Is Your Team Building Skills to Manage a Company Twice the Size of Your Current Company?

By Patrick Thean

Life was great. I was experiencing explosive growth. It felt like we were on a rocket going to the moon! Everything felt great. Then one day, the problems started happening. A couple of balls fell through the cracks. That's ok. That's the price of growth, we said. We picked up the dropped balls, apologized to the customers and continued our merry path of growth.  

Then one day, it just seemed like we had too many balls falling through the cracks. Oh… and the cracks no longer felt like cracks. They felt like gaping holes! My team that seemed so reliable previously was suddenly making so many mistakes. How did this happen? How did we get here? It felt like we got here suddenly. But actually, we got here slowly, one dropped ball at a time, until we could no longer handle all the dropped and bouncing balls. Execution deteriorates slowly, then suddenly one day, we reach a critical point, and it feels like everything around us is broken.  

I have seen this movie before many times. The same movie, just with different actors in different companies. I have even experienced this pain myself in my first company, as we rocketed to 151 on the Inc500 list. Growth brings its own wonderful challenges. Growth challenges us to stretch, to improve our capabilities, all while our day jobs get ever so increasingly challenging. If the team does not find ways and make time to improve their capabilities and leadership, the company will outgrow the team. The CEO then has to make a very difficult choice. "Do I replace the team that got us here? Or, do I slow down and find a way to make it happen with them?" That's what I call a Tough-Tough decision.  

The hockey great Wayne Gretsky is famous for saying, "I skate to where the puck is going to Wayne Gretsky skating to where the puck is going to bebe, not where it has already been." Most companies do not prepare their people to skate to where the puck is going to be. Instead of playing hockey, they are too busy playing soccer… running after the ball!  

Here are 3 leading indicators that you need to work on skating to where the puck is going to be before the pain comes:

  1. You are spending more and more time at work. Yet, the work continues to pile.
  2. Key people are asked to take on more and more every month without improvement in processes or without additional team members.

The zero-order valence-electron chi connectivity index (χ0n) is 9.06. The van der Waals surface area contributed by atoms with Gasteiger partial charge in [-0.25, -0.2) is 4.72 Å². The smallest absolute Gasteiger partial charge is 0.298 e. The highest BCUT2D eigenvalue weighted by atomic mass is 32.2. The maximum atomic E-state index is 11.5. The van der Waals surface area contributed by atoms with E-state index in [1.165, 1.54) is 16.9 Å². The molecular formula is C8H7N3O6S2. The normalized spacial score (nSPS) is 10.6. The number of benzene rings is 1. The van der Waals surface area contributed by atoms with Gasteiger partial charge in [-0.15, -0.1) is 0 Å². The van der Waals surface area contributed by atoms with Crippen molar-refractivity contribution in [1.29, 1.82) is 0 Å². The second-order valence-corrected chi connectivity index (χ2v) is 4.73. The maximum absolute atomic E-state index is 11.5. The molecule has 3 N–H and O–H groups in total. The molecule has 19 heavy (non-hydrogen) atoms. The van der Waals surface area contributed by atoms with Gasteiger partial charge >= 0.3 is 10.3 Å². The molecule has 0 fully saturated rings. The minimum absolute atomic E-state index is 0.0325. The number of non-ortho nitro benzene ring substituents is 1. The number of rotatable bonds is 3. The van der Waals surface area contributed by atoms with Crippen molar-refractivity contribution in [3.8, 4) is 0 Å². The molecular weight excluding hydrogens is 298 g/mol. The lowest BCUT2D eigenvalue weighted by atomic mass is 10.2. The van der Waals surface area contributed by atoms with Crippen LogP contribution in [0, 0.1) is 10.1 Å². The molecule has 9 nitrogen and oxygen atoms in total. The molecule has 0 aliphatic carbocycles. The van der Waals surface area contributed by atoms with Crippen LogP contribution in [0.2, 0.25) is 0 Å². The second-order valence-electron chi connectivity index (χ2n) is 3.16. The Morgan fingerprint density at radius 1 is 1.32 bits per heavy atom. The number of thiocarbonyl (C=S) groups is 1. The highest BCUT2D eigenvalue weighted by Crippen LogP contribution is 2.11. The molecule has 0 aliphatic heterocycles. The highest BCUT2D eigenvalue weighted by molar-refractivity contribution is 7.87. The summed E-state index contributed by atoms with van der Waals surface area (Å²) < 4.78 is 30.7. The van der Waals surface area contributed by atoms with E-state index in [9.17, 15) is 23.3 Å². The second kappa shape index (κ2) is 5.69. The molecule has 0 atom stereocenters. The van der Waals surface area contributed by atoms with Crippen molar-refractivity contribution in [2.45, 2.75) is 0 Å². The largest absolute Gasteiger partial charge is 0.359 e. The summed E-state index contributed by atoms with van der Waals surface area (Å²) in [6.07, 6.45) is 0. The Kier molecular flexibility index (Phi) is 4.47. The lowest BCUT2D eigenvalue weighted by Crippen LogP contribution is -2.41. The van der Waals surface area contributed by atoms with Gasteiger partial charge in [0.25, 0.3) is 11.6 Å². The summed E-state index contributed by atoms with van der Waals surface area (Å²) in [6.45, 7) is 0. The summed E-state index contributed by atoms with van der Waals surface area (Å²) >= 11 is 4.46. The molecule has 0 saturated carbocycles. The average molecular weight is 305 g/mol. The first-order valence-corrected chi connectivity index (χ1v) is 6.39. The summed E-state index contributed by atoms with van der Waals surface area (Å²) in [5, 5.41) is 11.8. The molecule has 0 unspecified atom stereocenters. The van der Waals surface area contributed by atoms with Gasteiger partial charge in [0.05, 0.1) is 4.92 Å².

3. Your profit (net margin) starts to decrease, even though your other costs have stayed the same, and you are not sure why profit has dipped a little.

The above are all signs that execution is beginning to go from great back to good because our people are getting stretched. Time to fix your cracks. Abraham Lincoln said, "Give me six hours to chop down a tree and I will spend the first four sharpening the axe." It's time to sharpen your axe.  It's time to figure out how to skate to where the puck is going to be! Here are 4 steps to skate to where the puck is going to be:  

  1. Begin with the end in mind. Write down what your future organization should look like in 3 years:
    • What are the key roles? 
    • What are the results expected for each role? How should we measure success?
    • What are the skills and competencies needed for each role?
    • Tip: Do not put down names in the key roles or you will be limited by what the person can do. Instead, think about the skills and competencies you need for each role, not what you currently have in your team.
  2. How will you fill these roles: Either with existing team members or by hiring new ones.
    • If you consider current team members, write down the competencies and skills that they currently have.
    • Map internal team member skills to the competencies needed for each role. What are the gaps?
    • What is the action plan to fill the gaps? Who, what and when?
  3. Time for crucial conversations: Have every team member build an action plan: their own plan for success.
    • Ask each team member if they are looking forward to their new roles?
    • Are they committed to grow and stretch? 
    • Validate their commitment by asking them to provide a written personal growth plan for themselves. Keep it to one page. Ask them for key actions (who, what, when) and how they will go about closing competency gaps.
  4. Stay on track.
    • This is the hardest part. You need to track and measure progress in order to know if your team members are on track. How will you measure milestones going forward? How will you know that each team member is on track?
    • Discuss these growth plans weekly and monthly. Are your team members on track? If you are not, what ideas do we have to help them make the right adjustments to get back on track?

Nobody wants to replace team members. No team member wants to be replaced. I don't think any of your team members would come to work for you and say, "Hey, I totally expect the company to out grow me in 3 years, and therefore, I totally expect you to replace me. It's cool, dude." No, I don't think so!  

Please share with us your experiences. How are you doing helping your executive team and other team members grow? What are your plans to skate to where the puck is going to be?


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Patrick Thean


Photo Credit: iStock by Getty Images